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Why the crash in software stocks isn't over

Brian Sozzi

Sing it out loud if you are an investor in thought-to-be hot software stocks: it has only just begun.

With Wall Street more closely scrutinizing valuations on tech companies with no — or little profits —after several high profile IPO disasters (see WeWork), the software space has been hammered this month. The Invesco Dynamic Software ETF —which reflects the performance of 30 U.S. software stocks such as Zoom Video Communications —has dropped 3% in October. The Nasdaq Composite and S&P 500 are up 1.5% and 1%, respectively, during that same stretch.

Investment bank Jefferies points to software stocks being viewed right now as having “unsustainable” valuations. To that end, the month-to-date selloffs in several high profile names has been somewhat shocking.

  • CrowdStrike (CRWD): -17%

  • Zoom Video Communications (ZM): -14%

  • Workday (WDAY): -9%

  • Slack Technologies (WORK): -5%

Note that CrowdStrike, Workday and Slack Technologies all fall into the camp of being unprofitable software companies. Hence, the punishment is raining down on them the most relative to, say, a Salesforce (CRM) (down 2% this month).

Unfortunately, for those traders in these momentum names that have been caught off guard by the downdraft, the selling is unlikely over yet. The simple reason, Jefferies points to, is that software valuations remain out of whack with what’s probable on the earnings front in the year ahead. Think no profits, or guidance from management teams that suggest otherwise.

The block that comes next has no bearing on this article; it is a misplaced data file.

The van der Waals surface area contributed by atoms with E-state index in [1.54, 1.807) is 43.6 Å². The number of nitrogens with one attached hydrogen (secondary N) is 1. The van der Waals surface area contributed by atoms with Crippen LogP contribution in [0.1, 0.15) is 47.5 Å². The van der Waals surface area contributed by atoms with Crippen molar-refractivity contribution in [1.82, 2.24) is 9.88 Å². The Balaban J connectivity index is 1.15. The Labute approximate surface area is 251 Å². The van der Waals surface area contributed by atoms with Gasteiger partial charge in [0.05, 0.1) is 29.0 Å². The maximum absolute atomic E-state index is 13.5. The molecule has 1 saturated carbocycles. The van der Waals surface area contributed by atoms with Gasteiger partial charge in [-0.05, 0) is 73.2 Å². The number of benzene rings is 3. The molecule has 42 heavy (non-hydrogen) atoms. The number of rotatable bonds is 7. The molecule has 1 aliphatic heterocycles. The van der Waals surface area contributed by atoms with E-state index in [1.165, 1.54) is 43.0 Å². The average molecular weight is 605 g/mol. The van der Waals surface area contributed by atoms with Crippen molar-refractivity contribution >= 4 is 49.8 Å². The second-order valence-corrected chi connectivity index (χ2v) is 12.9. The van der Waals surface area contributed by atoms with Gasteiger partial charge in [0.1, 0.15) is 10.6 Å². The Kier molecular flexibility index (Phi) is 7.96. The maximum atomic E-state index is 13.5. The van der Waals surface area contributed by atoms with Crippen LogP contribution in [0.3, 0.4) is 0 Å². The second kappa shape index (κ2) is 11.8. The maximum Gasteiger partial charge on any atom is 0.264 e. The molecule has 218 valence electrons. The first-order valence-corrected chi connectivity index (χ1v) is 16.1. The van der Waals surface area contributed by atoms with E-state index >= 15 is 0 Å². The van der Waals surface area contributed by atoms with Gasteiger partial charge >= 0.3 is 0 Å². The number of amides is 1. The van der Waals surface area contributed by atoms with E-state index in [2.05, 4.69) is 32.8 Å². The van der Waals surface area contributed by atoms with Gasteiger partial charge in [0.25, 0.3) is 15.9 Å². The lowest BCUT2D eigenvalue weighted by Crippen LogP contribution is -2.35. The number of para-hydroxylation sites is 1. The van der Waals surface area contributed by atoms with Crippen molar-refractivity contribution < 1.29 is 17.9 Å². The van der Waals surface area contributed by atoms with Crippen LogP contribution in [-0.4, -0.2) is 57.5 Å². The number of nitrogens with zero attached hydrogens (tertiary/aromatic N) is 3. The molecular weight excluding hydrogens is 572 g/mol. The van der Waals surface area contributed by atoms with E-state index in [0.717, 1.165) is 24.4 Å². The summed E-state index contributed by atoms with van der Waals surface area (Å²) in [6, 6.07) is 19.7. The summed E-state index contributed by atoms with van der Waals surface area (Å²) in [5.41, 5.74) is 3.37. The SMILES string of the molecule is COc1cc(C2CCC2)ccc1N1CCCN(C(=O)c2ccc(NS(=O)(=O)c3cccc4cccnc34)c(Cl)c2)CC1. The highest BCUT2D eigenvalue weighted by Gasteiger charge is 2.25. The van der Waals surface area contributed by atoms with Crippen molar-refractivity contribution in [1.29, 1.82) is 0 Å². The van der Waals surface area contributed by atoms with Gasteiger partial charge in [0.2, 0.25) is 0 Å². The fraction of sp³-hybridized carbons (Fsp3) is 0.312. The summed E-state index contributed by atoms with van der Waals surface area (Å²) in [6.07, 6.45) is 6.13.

Moreover, software valuations continue to trade higher than what some of the companies in the space would be valued at in a takeover.

Software valuations continue to be too hot.
Software valuations continue to be too hot.

Historically, software companies have traded within a band from a two-times to 12-times enterprise value to revenue multiple, per Jefferies research. While the lower end of this band has remained steady for software stocks, the higher end has pushed to a 20-times enterprise to revenue multiple.

“Even historic terminal M&A takeout multiples do not support these valuations (CRM acquired MULE for 16x EV/NTM revs., CRM acquired DATA for 11x, and SAP acquired for Qualtrics for 17x). As such, we believe current valuation multiples for the high growth names are unsustainable and we expect that the correction will continue,” writes Jefferies.

The way to play software in Jefferies mind? Stay clear of momentum, and dive into a solid grower that pays a dividend such as Microsoft.

Brian Sozzi is an editor-at-large and co-anchor of The First Trade at Yahoo Finance. Follow him on Twitter @BrianSozzi

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